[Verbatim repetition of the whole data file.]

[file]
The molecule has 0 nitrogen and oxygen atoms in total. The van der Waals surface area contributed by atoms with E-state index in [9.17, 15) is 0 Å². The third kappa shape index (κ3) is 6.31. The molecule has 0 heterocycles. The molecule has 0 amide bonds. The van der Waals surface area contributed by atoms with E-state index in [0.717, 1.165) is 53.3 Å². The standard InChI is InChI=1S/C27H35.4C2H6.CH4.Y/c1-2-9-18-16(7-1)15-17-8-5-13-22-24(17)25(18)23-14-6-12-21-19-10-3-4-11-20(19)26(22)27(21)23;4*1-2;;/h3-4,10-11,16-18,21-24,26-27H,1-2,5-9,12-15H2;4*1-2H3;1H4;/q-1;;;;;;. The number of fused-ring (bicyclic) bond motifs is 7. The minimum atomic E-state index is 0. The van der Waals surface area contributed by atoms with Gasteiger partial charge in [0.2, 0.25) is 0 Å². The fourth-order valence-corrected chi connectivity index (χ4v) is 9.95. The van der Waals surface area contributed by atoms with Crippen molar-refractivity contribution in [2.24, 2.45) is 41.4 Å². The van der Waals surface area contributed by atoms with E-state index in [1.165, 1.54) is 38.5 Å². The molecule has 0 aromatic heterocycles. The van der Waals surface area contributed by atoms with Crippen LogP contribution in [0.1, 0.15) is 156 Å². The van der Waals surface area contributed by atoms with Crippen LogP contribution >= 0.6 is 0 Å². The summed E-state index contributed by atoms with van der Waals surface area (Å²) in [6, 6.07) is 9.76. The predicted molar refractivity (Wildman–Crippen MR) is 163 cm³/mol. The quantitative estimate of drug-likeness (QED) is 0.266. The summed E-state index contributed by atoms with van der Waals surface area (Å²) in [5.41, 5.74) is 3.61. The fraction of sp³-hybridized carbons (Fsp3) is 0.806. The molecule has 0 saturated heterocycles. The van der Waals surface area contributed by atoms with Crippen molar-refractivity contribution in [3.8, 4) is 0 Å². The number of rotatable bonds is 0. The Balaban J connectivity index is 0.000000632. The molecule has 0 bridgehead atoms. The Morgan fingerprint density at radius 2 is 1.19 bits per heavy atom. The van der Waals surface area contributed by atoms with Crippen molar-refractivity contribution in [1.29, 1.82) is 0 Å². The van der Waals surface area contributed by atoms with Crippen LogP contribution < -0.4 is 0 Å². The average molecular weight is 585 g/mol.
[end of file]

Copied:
The molecule has 0 nitrogen and oxygen atoms in total. The van der Waals surface area contributed by atoms with E-state index in [9.17, 15) is 0 Å². The third kappa shape index (κ3) is 6.31. The molecule has 0 heterocycles. The molecule has 0 amide bonds. The van der Waals surface area contributed by atoms with E-state index in [0.717, 1.165) is 53.3 Å². The standard InChI is InChI=1S/C27H35.4C2H6.CH4.Y/c1-2-9-18-16(7-1)15-17-8-5-13-22-24(17)25(18)23-14-6-12-21-19-10-3-4-11-20(19)26(22)27(21)23;4*1-2;;/h3-4,10-11,16-18,21-24,26-27H,1-2,5-9,12-15H2;4*1-2H3;1H4;/q-1;;;;;;. The number of fused-ring (bicyclic) bond motifs is 7. The minimum atomic E-state index is 0. The van der Waals surface area contributed by atoms with Gasteiger partial charge in [0.2, 0.25) is 0 Å². The fourth-order valence-corrected chi connectivity index (χ4v) is 9.95. The van der Waals surface area contributed by atoms with Crippen molar-refractivity contribution in [2.24, 2.45) is 41.4 Å². The van der Waals surface area contributed by atoms with E-state index in [1.165, 1.54) is 38.5 Å². The molecule has 0 aromatic heterocycles. The van der Waals surface area contributed by atoms with Crippen LogP contribution in [0.1, 0.15) is 156 Å². The van der Waals surface area contributed by atoms with Crippen LogP contribution >= 0.6 is 0 Å². The summed E-state index contributed by atoms with van der Waals surface area (Å²) in [6, 6.07) is 9.76. The predicted molar refractivity (Wildman–Crippen MR) is 163 cm³/mol. The quantitative estimate of drug-likeness (QED) is 0.266. The summed E-state index contributed by atoms with van der Waals surface area (Å²) in [5.41, 5.74) is 3.61. The fraction of sp³-hybridized carbons (Fsp3) is 0.806. The molecule has 0 saturated heterocycles. The van der Waals surface area contributed by atoms with Crippen molar-refractivity contribution in [3.8, 4) is 0 Å². The number of rotatable bonds is 0. The Balaban J connectivity index is 0.000000632. The molecule has 0 bridgehead atoms. The Morgan fingerprint density at radius 2 is 1.19 bits per heavy atom. The van der Waals surface area contributed by atoms with Crippen molar-refractivity contribution in [1.29, 1.82) is 0 Å². The van der Waals surface area contributed by atoms with Crippen LogP contribution < -0.4 is 0 Å². The average molecular weight is 585 g/mol.